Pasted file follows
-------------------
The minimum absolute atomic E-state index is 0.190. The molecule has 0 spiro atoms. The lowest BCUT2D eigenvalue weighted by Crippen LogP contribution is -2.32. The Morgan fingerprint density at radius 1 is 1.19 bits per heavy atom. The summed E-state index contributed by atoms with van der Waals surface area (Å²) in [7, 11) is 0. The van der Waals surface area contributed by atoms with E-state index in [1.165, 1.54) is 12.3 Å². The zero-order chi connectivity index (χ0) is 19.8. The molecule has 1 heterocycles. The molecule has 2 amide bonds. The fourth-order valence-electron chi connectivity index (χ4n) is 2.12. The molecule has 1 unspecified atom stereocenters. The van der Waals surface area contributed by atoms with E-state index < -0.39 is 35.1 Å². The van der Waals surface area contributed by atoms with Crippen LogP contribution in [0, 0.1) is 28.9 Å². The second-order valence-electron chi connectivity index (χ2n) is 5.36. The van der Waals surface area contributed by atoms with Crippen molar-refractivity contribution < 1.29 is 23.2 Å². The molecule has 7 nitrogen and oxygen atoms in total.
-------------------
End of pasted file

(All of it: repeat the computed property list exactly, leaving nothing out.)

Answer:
The minimum absolute atomic E-state index is 0.190. The molecule has 0 spiro atoms. The lowest BCUT2D eigenvalue weighted by Crippen LogP contribution is -2.32. The Morgan fingerprint density at radius 1 is 1.19 bits per heavy atom. The summed E-state index contributed by atoms with van der Waals surface area (Å²) in [7, 11) is 0. The van der Waals surface area contributed by atoms with E-state index in [1.165, 1.54) is 12.3 Å². The zero-order chi connectivity index (χ0) is 19.8. The molecule has 1 heterocycles. The molecule has 2 amide bonds. The fourth-order valence-electron chi connectivity index (χ4n) is 2.12. The molecule has 1 unspecified atom stereocenters. The van der Waals surface area contributed by atoms with E-state index < -0.39 is 35.1 Å². The van der Waals surface area contributed by atoms with Crippen LogP contribution in [0, 0.1) is 28.9 Å². The second-order valence-electron chi connectivity index (χ2n) is 5.36. The van der Waals surface area contributed by atoms with Crippen molar-refractivity contribution < 1.29 is 23.2 Å². The molecule has 7 nitrogen and oxygen atoms in total.